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At the end of Q3 2017, the real estate market in Newark seemed to be on an upward path. Our most recent study showed that at the end of September 2017, the median sale price in the city reached $151,000, an increase of $30,000 compared to the same period in 2012.

To better understand how the Newark residential market has evolved in the last five years, we analyzed all residential transactions to close in the city during the first three quarters of 2012 and compared them to sales closed in the first three quarters of 2017. As a result, we discovered which of the city’s neighborhoods had the most accelerated growth in prices during this interval.

Read on to find out which are the five Newark neighborhoods to see the highest increases in median home prices compared to 2012:
Newark Top 5 Neighborhoods

#1 Lower Roseville

Median sale price: $165,100
Change in median sale price compared to 2012: $75,100
Number of recorded transactions: 73

Located in the historical West Ward neighborhood and ranking first on our list, Lower Roseville is Newark’s fastest-rising neighborhood compared to 2012. The median sale price here increased by $75,100, and reached $165,000 at the end of Q3 2017.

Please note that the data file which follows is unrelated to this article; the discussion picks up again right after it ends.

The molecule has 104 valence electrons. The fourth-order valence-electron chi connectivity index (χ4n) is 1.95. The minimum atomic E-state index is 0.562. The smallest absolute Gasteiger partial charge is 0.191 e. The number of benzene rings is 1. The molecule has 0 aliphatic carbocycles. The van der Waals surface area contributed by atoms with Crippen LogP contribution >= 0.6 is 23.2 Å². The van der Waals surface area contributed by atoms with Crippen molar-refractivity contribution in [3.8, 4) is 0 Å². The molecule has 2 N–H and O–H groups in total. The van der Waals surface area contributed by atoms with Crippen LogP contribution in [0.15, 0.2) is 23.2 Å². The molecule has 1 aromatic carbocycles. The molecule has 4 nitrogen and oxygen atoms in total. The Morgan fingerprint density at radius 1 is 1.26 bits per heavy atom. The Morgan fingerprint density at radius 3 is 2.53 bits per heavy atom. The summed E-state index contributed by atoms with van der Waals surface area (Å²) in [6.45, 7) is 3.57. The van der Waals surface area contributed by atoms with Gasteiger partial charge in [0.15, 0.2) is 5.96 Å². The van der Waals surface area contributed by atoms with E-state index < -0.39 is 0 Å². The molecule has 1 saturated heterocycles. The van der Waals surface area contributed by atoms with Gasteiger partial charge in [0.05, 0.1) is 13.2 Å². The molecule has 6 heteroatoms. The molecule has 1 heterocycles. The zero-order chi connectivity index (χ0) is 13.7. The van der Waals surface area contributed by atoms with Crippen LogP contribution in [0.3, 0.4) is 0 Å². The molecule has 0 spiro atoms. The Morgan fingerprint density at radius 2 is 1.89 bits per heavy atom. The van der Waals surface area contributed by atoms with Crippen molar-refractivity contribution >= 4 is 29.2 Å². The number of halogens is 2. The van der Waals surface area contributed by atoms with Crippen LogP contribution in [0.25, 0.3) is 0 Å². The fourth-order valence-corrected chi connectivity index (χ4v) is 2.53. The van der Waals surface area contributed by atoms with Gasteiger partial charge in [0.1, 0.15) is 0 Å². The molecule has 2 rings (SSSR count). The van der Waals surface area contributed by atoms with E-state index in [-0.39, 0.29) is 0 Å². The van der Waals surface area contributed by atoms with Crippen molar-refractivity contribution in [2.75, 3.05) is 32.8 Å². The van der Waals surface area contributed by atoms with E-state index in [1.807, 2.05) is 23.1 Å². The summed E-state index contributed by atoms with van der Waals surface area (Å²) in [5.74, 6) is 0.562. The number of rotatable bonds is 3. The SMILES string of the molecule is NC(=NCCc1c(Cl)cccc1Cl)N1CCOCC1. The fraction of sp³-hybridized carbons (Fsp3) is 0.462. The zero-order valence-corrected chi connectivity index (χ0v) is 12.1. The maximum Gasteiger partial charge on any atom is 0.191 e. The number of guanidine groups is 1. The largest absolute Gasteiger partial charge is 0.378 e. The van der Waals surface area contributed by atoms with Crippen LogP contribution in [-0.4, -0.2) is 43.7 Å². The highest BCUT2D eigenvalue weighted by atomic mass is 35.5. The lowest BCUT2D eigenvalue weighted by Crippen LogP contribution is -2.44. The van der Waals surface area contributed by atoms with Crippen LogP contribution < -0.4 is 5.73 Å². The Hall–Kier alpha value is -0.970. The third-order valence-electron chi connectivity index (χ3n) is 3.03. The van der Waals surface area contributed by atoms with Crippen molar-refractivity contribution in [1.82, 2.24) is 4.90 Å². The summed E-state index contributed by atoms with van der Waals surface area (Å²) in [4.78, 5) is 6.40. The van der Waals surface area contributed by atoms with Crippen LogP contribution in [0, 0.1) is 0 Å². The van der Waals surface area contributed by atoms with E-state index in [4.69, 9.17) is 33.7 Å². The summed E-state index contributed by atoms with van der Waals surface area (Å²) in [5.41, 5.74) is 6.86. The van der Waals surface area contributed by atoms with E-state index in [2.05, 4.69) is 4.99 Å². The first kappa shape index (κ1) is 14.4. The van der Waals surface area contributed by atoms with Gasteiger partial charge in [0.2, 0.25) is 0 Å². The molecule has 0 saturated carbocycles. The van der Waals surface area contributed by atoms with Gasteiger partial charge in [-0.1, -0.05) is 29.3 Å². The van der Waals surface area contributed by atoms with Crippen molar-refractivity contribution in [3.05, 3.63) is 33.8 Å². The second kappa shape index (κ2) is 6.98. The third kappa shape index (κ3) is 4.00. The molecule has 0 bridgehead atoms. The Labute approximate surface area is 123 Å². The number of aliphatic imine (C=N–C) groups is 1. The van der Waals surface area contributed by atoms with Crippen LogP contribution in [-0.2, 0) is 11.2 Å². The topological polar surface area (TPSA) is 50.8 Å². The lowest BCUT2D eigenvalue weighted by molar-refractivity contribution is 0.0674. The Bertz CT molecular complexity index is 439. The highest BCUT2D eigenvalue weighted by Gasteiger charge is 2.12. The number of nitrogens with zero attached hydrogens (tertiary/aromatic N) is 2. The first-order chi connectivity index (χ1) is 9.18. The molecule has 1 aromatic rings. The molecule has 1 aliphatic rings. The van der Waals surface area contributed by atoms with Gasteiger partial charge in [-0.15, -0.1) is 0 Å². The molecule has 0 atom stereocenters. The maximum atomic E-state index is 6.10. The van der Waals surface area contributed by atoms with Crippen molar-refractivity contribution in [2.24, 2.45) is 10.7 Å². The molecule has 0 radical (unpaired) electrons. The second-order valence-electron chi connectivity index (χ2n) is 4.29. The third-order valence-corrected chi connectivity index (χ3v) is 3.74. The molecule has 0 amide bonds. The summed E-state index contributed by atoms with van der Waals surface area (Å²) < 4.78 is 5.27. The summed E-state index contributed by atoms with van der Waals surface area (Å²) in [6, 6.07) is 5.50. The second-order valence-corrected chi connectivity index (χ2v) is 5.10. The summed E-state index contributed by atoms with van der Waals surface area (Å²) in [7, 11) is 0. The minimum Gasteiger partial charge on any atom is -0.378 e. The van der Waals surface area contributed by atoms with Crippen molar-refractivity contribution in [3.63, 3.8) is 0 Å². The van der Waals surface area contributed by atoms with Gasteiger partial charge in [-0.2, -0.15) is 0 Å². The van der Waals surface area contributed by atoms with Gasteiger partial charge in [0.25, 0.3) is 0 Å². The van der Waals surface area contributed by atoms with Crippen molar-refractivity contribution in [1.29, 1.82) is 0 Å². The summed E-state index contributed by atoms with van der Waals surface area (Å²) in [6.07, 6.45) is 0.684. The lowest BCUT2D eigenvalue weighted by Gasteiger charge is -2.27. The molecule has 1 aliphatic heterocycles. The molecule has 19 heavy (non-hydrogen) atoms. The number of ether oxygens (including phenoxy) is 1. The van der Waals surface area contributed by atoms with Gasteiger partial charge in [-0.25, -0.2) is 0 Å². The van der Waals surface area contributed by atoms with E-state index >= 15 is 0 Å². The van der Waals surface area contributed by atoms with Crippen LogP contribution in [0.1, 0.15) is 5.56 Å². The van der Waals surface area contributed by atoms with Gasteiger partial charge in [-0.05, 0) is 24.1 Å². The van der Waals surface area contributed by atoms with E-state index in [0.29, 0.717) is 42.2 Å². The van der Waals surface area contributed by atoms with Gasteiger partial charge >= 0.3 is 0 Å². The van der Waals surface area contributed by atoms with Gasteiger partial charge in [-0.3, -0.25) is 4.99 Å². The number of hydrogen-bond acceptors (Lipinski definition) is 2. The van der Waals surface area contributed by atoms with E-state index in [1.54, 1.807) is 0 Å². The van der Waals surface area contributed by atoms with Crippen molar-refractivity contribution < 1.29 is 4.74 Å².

This 2,848-square-foot home at 237 5th Street in Lower Roseville is living proof of how the market has grown in the area. The five-bedroom property features an asking price of $158,000, and offers easy access to public transportation, restaurants, and shopping centers.

#2 North Ironbound

Median sale price: $260,000
Change in median sale price compared to 2012: $75,000
Number of recorded transactions: 126

The second spot is taken by the North Ironbound neighborhood. Nestled along the Ferry Street commercial corridor, the neighborhood saw median sale prices soar at the end of Q3 2017, reaching $260,000. The 41% increase in median home prices makes North Ironbound one of the most expensive neighborhoods in Newark.

Located at 411-419 Chestnut Street, this two-bedroom condo is a fitting example of what the North Ironbound market has to offer. Bright and spacious, the condo has two full bathrooms, plenty of natural light, and features an asking price of $265,000.

#3 Mount Pleasant

Median sale price: $177,500
Change in median sale price compared to 2012: $73,350
Number of recorded transactions: 36

Coming in third place, the riverside neighborhood of Mount Pleasant currently boasts a median sale price of $177,500. Mount Pleasant’s median home price increased by $73,350 compared to 2012 — a 70% growth.

Take a look at this cozy single-family home at 204 Garside Street. Featuring an asking price of $149,000, the 768-square-foot property is part of a duplex construction and comes with its own yard.

#4 Upper Roseville

Median sale price: $240,000
Change in median sale price compared to 2012: $70,000
Number of recorded transactions: 63

Landing the fourth spot on our list is Upper Roseville, where the median home price increased by $70,000 compared to 2012. The neighborhood is one of Newark’s most expensive, fetching a median home price of $240,000 at the end of September 2017.